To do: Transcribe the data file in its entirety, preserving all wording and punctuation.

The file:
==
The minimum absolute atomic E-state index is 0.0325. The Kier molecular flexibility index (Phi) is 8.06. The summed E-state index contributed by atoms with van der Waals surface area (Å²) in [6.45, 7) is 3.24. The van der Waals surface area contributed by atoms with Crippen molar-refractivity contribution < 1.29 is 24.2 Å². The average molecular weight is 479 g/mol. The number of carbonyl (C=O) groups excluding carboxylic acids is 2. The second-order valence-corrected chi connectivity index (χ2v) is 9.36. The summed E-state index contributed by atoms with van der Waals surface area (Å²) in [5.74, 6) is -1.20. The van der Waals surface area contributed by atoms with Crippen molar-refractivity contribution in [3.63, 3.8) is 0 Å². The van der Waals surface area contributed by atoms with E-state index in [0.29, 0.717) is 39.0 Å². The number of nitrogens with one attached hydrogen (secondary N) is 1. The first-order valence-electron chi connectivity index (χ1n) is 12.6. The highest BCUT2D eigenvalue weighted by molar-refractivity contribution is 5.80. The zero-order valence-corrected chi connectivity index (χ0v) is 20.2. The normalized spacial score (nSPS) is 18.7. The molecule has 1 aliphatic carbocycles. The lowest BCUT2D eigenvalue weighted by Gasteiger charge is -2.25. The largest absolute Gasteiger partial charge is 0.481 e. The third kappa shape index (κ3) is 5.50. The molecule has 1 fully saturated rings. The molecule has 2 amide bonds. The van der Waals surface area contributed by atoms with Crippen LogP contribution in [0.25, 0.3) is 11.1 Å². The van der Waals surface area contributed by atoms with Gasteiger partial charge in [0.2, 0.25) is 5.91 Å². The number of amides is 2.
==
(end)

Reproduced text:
The minimum absolute atomic E-state index is 0.0325. The Kier molecular flexibility index (Phi) is 8.06. The summed E-state index contributed by atoms with van der Waals surface area (Å²) in [6.45, 7) is 3.24. The van der Waals surface area contributed by atoms with Crippen molar-refractivity contribution < 1.29 is 24.2 Å². The average molecular weight is 479 g/mol. The number of carbonyl (C=O) groups excluding carboxylic acids is 2. The second-order valence-corrected chi connectivity index (χ2v) is 9.36. The summed E-state index contributed by atoms with van der Waals surface area (Å²) in [5.74, 6) is -1.20. The van der Waals surface area contributed by atoms with Crippen molar-refractivity contribution in [3.63, 3.8) is 0 Å². The van der Waals surface area contributed by atoms with E-state index in [0.29, 0.717) is 39.0 Å². The number of nitrogens with one attached hydrogen (secondary N) is 1. The first-order valence-electron chi connectivity index (χ1n) is 12.6. The highest BCUT2D eigenvalue weighted by molar-refractivity contribution is 5.80. The zero-order valence-corrected chi connectivity index (χ0v) is 20.2. The normalized spacial score (nSPS) is 18.7. The molecule has 1 aliphatic carbocycles. The lowest BCUT2D eigenvalue weighted by Gasteiger charge is -2.25. The largest absolute Gasteiger partial charge is 0.481 e. The third kappa shape index (κ3) is 5.50. The molecule has 1 fully saturated rings. The molecule has 2 amide bonds. The van der Waals surface area contributed by atoms with Crippen LogP contribution in [0.25, 0.3) is 11.1 Å². The van der Waals surface area contributed by atoms with Gasteiger partial charge in [0.2, 0.25) is 5.91 Å². The number of amides is 2.